Having the right aircraft brake shop equipment is crucial to ensuring the safe and efficient operation of aircraft brakes.
Designed to meet the unique requirements of the aviation industry, these specialized tools and machinery are employed by qualified technicians at airline maintenance facilities and dedicated aircraft brake shops to maintain and repair aircraft braking systems to the utmost safety and quality standards.
PJi offers a wide range of equipment for aircraft brake maintenance, including brake test stands, brake drain units, and brake lifting tools. Our aviation specialists can assist you in finding aircraft brake shop equipment to meet your specific needs.
Similar to the braking system in cars, aircraft disc brakes have two calipers that, when engaged, push the brake pads against the rotors to slow down or stop the airplane’s wheels. Unlike automobile brakes, airplane brakes don’t move with the wheels – they remain stationary while the wheels rotate.
The pilot uses a hydraulic system to apply pressure to the brakes. Instead of using one lever to control both brakes at the same time, the pilot has two separate controls located on the top of the rudder panels that operate the left and right brakes independently. This enables the pilot to apply more pressure to one brake than the other, which can help with turning or steering the airplane while on the ground.
In the past, airplane brakes were usually made of iron or steel, but carbon fiber disc brakes have become the standard on most newer aircraft today.
Carbon fiber brakes – which utilize both carbon rotors and pads – are significantly lighter, more durable, and longer lasting than traditional steel brakes. Carbon fiber construction also boasts superior high-temperature stability, thermal conductivity, energy absorption, and thermal shock resistance compared to steel.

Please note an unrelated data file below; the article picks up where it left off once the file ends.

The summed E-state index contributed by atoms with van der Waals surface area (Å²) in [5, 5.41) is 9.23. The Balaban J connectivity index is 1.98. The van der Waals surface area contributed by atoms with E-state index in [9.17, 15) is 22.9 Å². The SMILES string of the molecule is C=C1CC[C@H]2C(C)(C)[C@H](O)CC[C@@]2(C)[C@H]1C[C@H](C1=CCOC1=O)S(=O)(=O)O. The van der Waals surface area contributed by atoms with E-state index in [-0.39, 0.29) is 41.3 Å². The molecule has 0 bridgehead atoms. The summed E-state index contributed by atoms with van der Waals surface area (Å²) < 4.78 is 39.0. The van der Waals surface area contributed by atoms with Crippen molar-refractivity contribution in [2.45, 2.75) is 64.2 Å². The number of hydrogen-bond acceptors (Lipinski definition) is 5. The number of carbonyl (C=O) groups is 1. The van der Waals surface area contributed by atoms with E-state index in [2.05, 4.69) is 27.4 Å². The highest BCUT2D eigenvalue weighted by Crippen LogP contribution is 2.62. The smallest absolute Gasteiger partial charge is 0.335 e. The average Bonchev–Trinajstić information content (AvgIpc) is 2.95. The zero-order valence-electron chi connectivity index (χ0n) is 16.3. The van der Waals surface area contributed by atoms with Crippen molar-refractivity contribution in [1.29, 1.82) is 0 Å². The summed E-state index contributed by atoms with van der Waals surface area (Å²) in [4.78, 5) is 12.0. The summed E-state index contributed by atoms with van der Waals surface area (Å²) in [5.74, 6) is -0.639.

There are four main types of aircraft brake systems: single-disc, dual-disc, multiple-disc, and segmented rotor-disc brakes.
Single-disc brakes are typically used on smaller aircraft and consist of one rotor and one set of calipers per wheel. Single-disc brakes are relatively easy to maintain, but they have lower stopping power and are less effective at dissipating heat.
Dual-disc brakes are used on larger aircraft that require more stopping power. As the name suggests, dual-disc brakes have two rotors and two sets of calipers per wheel, which increases the surface area and improves heat dissipation.
Multiple-disc brakes are generally used on commercial airliners and other very large aircraft. Multiple-disc brakes have multiple rotors and calipers arranged in a series or parallel configuration, which provides superior stopping power and enhanced heat dissipation.
Segmented rotor-disc brakes are a type of multiple-disc brake system using segmented rotors and calipers. Commonly used in high-performance military aircraft and some commercial airliners, segmented rotor-disc brakes offer improved performance and longer service life compared with traditional multiple-disc brakes.